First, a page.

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Vile Bodies
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1001 book reviews > Vile Bodies by Evelyn Waugh

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Chinook | 282 comments 4 stars (maybe more like 3.5)

At first I wasn’t particularly enjoying this and it seemed it would be a bit of a slog. I thought perhaps not being of the English interwar years or knowing about the “it” people of the time, I was basically missing all the jokes and there wasn’t any more to it. But then I hit a few parts were the boredom with all the parties and shenanigans started to show and it suddenly struck me that it was awfully similar to the expats in Korea lifestyle. And then the plot itself got a bit grimmer and, I think, more interesting towards the end as well. This was my first Waugh but it won’t be my last.


Kelly_Hunsaker_reads ... | 894 comments 4 stars

Clever. Comic. Smart. Quick. I listened to a beautifully produced audiobook which made me laugh more than once and which I hated to push the stop button on in order to listen to my husband. It was charming and surprising. It felt quite modern despite its time and setting. I highly recommend this one.


Kristel (kristelh) | 4259 comments Mod
Read this for 1001, TBR takedown. Audio. This book, the second of Evelyn Waugh's books published 1930 is about the Bright Young Things or young aristocrats of the twenties in prewar London. It also features the tabloid press, following the crowd and trying to make news. Interestingly, authors writing about the "bright young things" included Nancy Mitford (Highland Fling), Henry Green (Party Going), Anthony Powell (Dance to the Music of Time) as well as Evelyn Waugh.

Vile Bodies is a follow-up to his first novel, which I have not read and did not realize this was a follow-up but I don't think that was a problem. We have the anti-hero, Adam Fenwich Synes in his quest to marry Nina and parodies the conventions of romantic comedy.

Yes, there really is nothing new in this generation that hasn't been commented in other generations. Therefore it is timeless. Also said to be the first book in which most of the dialogue occurs over the telephone.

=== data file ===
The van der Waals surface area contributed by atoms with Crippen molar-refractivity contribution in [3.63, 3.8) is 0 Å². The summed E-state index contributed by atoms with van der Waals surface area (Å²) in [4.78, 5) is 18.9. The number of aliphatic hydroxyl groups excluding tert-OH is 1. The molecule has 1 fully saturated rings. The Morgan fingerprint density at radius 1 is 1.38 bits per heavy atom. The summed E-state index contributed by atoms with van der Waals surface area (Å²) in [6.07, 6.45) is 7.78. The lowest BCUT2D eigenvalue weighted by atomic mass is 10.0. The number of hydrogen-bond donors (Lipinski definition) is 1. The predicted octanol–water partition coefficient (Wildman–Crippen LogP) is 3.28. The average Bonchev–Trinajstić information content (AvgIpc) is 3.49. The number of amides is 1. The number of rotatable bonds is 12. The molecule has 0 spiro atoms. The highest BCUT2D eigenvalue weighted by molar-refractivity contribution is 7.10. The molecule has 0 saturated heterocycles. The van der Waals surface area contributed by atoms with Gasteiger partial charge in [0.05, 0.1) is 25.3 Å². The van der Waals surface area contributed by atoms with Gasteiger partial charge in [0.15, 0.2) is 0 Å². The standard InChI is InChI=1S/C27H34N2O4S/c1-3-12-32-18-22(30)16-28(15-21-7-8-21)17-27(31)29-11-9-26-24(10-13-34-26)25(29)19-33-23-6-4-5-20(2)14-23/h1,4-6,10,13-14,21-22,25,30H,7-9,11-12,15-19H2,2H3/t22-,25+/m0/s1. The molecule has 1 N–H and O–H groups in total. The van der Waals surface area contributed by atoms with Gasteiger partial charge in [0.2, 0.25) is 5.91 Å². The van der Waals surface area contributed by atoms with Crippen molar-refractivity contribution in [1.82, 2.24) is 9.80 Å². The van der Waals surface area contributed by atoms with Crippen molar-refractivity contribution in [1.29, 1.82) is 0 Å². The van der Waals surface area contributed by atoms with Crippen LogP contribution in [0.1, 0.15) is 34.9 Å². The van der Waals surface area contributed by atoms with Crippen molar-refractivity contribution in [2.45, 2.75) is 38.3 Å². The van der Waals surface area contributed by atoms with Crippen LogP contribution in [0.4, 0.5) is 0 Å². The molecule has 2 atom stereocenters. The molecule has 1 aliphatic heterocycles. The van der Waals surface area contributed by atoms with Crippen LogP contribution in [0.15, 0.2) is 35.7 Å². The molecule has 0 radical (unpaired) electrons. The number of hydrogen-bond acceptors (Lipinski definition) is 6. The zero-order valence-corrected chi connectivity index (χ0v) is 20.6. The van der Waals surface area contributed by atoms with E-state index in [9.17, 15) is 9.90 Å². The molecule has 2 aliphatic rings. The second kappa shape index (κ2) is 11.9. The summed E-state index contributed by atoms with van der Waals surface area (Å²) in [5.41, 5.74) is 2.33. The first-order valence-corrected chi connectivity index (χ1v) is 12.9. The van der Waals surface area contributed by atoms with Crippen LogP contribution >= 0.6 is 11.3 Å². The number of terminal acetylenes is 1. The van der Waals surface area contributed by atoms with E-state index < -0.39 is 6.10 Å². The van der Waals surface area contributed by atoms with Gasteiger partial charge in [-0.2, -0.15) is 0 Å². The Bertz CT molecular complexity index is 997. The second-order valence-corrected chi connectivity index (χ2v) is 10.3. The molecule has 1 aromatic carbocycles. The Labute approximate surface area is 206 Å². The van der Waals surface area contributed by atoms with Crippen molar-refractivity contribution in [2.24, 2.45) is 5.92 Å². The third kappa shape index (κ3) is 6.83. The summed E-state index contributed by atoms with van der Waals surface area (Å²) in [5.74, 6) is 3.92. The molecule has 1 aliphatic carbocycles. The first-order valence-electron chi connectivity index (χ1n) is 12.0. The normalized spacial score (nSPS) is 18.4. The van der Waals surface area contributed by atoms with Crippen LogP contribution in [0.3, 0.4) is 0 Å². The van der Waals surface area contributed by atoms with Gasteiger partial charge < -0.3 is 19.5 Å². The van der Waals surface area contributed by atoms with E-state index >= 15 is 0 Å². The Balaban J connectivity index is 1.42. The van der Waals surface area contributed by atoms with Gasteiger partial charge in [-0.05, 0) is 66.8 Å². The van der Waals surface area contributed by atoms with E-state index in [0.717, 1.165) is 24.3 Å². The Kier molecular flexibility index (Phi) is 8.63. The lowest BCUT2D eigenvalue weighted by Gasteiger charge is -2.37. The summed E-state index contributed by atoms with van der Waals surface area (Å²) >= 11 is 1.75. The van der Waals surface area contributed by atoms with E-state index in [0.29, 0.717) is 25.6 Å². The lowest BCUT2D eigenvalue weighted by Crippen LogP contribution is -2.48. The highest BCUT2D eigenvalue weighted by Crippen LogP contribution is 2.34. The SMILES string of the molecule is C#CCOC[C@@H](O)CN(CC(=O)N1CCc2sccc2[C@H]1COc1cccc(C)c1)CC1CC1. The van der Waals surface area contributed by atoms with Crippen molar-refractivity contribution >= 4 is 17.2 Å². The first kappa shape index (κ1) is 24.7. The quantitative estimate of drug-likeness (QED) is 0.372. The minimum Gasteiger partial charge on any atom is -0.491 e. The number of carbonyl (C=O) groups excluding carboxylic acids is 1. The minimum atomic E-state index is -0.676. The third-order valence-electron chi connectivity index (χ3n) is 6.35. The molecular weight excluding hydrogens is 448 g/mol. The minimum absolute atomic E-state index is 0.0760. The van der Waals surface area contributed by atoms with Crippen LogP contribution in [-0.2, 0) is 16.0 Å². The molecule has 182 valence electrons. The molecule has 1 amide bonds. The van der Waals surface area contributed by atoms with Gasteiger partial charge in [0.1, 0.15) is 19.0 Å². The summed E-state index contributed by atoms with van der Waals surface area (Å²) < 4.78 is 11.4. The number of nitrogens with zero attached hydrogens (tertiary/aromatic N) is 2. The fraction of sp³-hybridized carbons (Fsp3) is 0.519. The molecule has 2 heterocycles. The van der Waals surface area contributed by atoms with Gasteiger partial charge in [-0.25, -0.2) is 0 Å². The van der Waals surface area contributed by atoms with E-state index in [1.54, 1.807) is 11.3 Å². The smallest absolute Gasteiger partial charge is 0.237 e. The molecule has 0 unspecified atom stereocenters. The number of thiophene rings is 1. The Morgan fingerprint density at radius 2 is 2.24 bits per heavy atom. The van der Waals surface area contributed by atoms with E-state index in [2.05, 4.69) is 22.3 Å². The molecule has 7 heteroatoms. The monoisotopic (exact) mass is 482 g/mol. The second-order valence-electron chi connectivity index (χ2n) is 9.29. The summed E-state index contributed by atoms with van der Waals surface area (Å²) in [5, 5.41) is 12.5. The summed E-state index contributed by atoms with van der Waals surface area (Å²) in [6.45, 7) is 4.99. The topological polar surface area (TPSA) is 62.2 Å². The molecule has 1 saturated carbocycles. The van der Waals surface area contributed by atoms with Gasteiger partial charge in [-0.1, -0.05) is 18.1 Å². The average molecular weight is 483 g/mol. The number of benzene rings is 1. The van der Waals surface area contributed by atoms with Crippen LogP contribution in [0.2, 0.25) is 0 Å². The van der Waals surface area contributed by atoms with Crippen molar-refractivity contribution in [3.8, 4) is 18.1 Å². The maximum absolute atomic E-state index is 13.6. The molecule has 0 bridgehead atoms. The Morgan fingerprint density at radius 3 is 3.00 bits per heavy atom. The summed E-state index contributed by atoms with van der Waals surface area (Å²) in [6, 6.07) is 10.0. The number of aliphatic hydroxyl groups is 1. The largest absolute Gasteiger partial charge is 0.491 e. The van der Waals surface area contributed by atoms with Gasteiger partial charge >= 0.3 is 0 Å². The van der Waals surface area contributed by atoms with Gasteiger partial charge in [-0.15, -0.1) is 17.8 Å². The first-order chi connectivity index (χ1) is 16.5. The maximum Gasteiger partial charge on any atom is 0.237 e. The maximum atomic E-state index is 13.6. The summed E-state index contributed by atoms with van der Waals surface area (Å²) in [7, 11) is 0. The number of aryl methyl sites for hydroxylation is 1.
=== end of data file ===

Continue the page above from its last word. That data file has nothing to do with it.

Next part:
Jamie Barringer (Ravenmount) (ravenmount) | 481 comments I found a bunch of Waugh audiobooks on youtube recently, so I've been listening to them while crocheting (blankets, worked from the center, so that the outer rows take FOREVER and require something interesting to listen to while stitching). I think this was my 4th Evelyn Waugh novel so far, so I have started to get a better feel for Waugh's style, especially his approach to humor. I may have to go back and listen to the first one(s) again to see if I like them better now. In any case, this was my favorite so far. In this novel a young man keeps trying to find some way to obtain enough money to be able to marry his sweetheart Nina, and by chance lands himself a job as a gossip column journalist. His adventures reminded me quite a lot of what Wodehouse's characters get up to.
In this novel The Great War had happened, and the 'older generation' is baffled about the decadent, immoral lifestyle of the younger generation. Hints of the new war yet to come seem to be invisible to many of the older generation, while the young folks seem to be frenetically squeezing as much out of life as they can, as if sensing an end to their world not far off. So, while the bulk of this story is about a bunch of well-dressed people who party a lot and seem to have very little concern for the future, it has undertones of more serious events going on just out of view.
I gave this book 5 stars on Goodreads.


message 5: by Book (last edited Mar 27, 2022 08:03AM) (new) - rated it 3 stars

Book Wormy | 2082 comments Mod
3 Stars

I actually really enjoyed this little book it was funny and irreverent and the characters were relatable and amusing. The situations they get themselves into are extreme but there is something about this people that means that most of the time they will come out the other side intact. By the end of the novel the impact of WWII is being felt in the lives of our bright young things and it is this looming conflict that may be the thing to finally sober this high flying group.


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